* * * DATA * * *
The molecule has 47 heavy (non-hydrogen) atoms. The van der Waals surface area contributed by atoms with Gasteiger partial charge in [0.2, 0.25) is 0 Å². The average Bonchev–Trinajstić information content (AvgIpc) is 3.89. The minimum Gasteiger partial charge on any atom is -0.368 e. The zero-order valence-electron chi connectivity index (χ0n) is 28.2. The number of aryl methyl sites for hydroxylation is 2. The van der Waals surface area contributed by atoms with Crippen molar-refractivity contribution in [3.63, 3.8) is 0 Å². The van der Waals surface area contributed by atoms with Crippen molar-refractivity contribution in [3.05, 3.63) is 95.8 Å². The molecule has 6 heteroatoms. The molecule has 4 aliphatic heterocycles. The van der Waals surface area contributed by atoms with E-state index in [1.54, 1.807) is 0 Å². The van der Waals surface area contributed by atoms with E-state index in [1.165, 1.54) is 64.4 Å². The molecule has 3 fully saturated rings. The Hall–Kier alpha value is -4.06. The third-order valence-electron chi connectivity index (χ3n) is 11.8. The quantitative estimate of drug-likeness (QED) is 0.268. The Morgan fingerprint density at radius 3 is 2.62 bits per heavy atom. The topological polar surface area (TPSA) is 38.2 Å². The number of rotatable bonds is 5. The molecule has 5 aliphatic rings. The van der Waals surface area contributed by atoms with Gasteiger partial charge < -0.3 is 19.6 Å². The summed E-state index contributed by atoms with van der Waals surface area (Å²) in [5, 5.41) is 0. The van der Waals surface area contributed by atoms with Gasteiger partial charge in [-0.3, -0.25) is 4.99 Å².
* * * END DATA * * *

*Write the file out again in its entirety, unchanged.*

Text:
The molecule has 47 heavy (non-hydrogen) atoms. The van der Waals surface area contributed by atoms with Gasteiger partial charge in [0.2, 0.25) is 0 Å². The average Bonchev–Trinajstić information content (AvgIpc) is 3.89. The minimum Gasteiger partial charge on any atom is -0.368 e. The zero-order valence-electron chi connectivity index (χ0n) is 28.2. The number of aryl methyl sites for hydroxylation is 2. The van der Waals surface area contributed by atoms with Crippen molar-refractivity contribution in [3.63, 3.8) is 0 Å². The van der Waals surface area contributed by atoms with Crippen molar-refractivity contribution in [3.05, 3.63) is 95.8 Å². The molecule has 6 heteroatoms. The molecule has 4 aliphatic heterocycles. The van der Waals surface area contributed by atoms with E-state index in [1.54, 1.807) is 0 Å². The van der Waals surface area contributed by atoms with E-state index in [1.165, 1.54) is 64.4 Å². The molecule has 3 fully saturated rings. The Hall–Kier alpha value is -4.06. The third-order valence-electron chi connectivity index (χ3n) is 11.8. The quantitative estimate of drug-likeness (QED) is 0.268. The Morgan fingerprint density at radius 3 is 2.62 bits per heavy atom. The topological polar surface area (TPSA) is 38.2 Å². The number of rotatable bonds is 5. The molecule has 5 aliphatic rings. The van der Waals surface area contributed by atoms with Gasteiger partial charge < -0.3 is 19.6 Å². The summed E-state index contributed by atoms with van der Waals surface area (Å²) in [5, 5.41) is 0. The van der Waals surface area contributed by atoms with Gasteiger partial charge in [-0.3, -0.25) is 4.99 Å².